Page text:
The Tiruppullani temple has undergone renovation and Samprokshanam recently and the Gopuram stands tall, beautiful and imposing, a majestic symbol worthy of its Inner Dweller. The Shrine is under the administration of the Setupati Samstthaanam, whose rulers have been devoted to the Lord and have performed several kainkaryams, generation after generation. This dynasty is incidentally reputed to have been founded by a warrior who was of assistance to Sri Rama and was crowned by Him as ruler of the “Sethu Naadu”. Figures of generations of Setupatis adorn the prakaarams of the Sannidhi, their palms folded in devotion to the Lord of Tiruppullani.

For the information of intending visitors eager to have a glimpse of this wonderful Emperuman and to purify their bodies and souls through Sethu Snaanam, Tiruppullani is a small village around 10 kilometres from Ramanathapuram, which in turn is around two and a half hours from Madurai. The area is well connected by road and rail, with all creature comforts. Till date, this divya desam is thronged by devotees with varied wish lists ranging from progeny to Paramapadam. Till some years back, we are told that Acharyas used to test the conviction and spiritual strength of their Sishyas seeking Saranagati, by advising them to perform Sethu Snaanam. Apart from being a powerful panacea for all ills, this holy dip is specifically prescribed for ridding oneself of impurities accruing from an overseas trip involving crossing of oceans, officiating in the 11th and 12th day ceremonies following the passing away of a Sri Vaishnava, etc.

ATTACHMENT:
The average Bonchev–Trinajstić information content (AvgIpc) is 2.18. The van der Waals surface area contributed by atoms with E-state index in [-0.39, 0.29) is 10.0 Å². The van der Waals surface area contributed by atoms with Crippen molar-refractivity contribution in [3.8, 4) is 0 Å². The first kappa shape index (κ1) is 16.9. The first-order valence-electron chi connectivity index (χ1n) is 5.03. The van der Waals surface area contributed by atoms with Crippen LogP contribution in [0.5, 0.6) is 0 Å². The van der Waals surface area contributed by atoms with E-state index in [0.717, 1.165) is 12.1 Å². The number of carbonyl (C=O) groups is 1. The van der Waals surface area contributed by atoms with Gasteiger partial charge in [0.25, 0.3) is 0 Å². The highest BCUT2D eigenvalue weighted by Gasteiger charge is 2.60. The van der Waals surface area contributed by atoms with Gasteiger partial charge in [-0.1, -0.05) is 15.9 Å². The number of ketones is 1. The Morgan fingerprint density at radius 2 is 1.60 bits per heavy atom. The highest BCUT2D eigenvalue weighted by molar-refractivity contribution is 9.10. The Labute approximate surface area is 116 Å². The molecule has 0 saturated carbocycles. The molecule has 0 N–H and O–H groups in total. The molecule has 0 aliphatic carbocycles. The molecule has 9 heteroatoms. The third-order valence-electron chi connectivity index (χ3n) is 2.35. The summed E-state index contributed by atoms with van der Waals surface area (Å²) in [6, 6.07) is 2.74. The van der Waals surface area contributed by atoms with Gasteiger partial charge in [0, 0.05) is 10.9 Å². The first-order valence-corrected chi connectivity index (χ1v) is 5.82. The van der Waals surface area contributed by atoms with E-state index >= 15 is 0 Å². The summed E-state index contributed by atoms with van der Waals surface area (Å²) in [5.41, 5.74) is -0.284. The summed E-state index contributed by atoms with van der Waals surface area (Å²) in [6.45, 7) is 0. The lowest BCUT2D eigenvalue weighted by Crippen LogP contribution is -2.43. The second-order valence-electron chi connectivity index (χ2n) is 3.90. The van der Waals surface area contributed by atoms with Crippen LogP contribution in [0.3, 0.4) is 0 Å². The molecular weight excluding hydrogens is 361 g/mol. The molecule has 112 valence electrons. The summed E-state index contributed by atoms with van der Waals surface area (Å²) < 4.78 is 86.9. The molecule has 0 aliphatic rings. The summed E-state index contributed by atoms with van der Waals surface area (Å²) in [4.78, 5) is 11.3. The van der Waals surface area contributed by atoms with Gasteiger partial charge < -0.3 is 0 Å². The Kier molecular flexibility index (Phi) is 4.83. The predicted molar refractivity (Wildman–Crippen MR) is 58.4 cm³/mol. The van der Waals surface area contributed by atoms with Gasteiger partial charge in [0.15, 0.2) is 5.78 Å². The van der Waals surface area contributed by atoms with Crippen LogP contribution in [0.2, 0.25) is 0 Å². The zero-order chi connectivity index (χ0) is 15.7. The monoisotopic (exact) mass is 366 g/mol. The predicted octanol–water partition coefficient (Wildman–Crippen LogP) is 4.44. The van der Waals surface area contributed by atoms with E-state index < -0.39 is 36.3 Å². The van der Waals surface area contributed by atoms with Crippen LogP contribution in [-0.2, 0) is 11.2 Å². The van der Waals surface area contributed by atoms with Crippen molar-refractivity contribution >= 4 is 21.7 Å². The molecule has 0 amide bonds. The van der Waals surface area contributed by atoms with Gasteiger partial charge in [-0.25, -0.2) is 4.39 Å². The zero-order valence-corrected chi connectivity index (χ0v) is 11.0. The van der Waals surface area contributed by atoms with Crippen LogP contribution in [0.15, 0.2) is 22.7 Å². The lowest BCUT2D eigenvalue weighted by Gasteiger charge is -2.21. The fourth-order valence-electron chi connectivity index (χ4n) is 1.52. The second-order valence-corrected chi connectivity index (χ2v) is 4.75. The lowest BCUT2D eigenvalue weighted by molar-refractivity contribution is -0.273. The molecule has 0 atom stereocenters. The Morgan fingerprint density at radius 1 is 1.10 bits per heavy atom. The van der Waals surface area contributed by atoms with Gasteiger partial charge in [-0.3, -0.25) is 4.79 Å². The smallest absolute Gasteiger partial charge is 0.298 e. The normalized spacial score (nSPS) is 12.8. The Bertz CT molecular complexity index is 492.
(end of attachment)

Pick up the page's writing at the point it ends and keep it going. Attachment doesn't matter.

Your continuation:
Srimate Sri LakshmiNrisimha divya paduka sevaka SrivanSatakopa Sri Narayana Yatindra Mahadesikaya nama:

dasan, sadagopan

Article by : Sadagopan Iyengar Swami, Coimbatore